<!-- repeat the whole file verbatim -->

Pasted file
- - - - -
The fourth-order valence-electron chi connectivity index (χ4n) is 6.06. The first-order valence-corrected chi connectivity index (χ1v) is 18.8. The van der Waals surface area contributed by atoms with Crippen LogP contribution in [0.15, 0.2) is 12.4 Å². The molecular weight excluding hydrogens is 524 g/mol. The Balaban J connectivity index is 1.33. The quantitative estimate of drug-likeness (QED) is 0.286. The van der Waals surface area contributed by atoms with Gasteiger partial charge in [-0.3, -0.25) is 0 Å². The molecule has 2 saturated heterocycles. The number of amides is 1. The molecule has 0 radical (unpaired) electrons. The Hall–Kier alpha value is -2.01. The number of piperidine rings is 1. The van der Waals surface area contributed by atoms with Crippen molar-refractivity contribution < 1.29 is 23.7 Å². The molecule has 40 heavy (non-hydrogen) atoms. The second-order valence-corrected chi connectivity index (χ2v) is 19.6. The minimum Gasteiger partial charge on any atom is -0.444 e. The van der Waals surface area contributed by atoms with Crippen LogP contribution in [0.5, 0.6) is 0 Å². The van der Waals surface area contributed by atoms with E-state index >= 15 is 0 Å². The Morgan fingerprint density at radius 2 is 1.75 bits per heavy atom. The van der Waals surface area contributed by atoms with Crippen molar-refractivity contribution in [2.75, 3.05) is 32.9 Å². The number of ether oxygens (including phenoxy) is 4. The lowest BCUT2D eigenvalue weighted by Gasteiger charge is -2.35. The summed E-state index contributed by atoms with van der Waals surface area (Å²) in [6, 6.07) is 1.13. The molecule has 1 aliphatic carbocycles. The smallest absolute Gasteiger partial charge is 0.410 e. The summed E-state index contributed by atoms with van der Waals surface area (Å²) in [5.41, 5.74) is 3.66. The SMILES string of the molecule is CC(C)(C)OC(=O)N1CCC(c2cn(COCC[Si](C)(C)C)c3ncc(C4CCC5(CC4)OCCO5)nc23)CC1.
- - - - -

The fourth-order valence-electron chi connectivity index (χ4n) is 6.06. The first-order valence-corrected chi connectivity index (χ1v) is 18.8. The van der Waals surface area contributed by atoms with Crippen LogP contribution in [0.15, 0.2) is 12.4 Å². The molecular weight excluding hydrogens is 524 g/mol. The Balaban J connectivity index is 1.33. The quantitative estimate of drug-likeness (QED) is 0.286. The van der Waals surface area contributed by atoms with Gasteiger partial charge in [-0.3, -0.25) is 0 Å². The molecule has 2 saturated heterocycles. The number of amides is 1. The molecule has 0 radical (unpaired) electrons. The Hall–Kier alpha value is -2.01. The number of piperidine rings is 1. The van der Waals surface area contributed by atoms with Crippen molar-refractivity contribution < 1.29 is 23.7 Å². The molecule has 40 heavy (non-hydrogen) atoms. The second-order valence-corrected chi connectivity index (χ2v) is 19.6. The minimum Gasteiger partial charge on any atom is -0.444 e. The van der Waals surface area contributed by atoms with Crippen LogP contribution in [0.5, 0.6) is 0 Å². The van der Waals surface area contributed by atoms with E-state index >= 15 is 0 Å². The Morgan fingerprint density at radius 2 is 1.75 bits per heavy atom. The van der Waals surface area contributed by atoms with Crippen molar-refractivity contribution in [2.75, 3.05) is 32.9 Å². The number of ether oxygens (including phenoxy) is 4. The lowest BCUT2D eigenvalue weighted by Gasteiger charge is -2.35. The summed E-state index contributed by atoms with van der Waals surface area (Å²) in [6, 6.07) is 1.13. The molecule has 1 aliphatic carbocycles. The smallest absolute Gasteiger partial charge is 0.410 e. The summed E-state index contributed by atoms with van der Waals surface area (Å²) in [5.41, 5.74) is 3.66. The SMILES string of the molecule is CC(C)(C)OC(=O)N1CCC(c2cn(COCC[Si](C)(C)C)c3ncc(C4CCC5(CC4)OCCO5)nc23)CC1.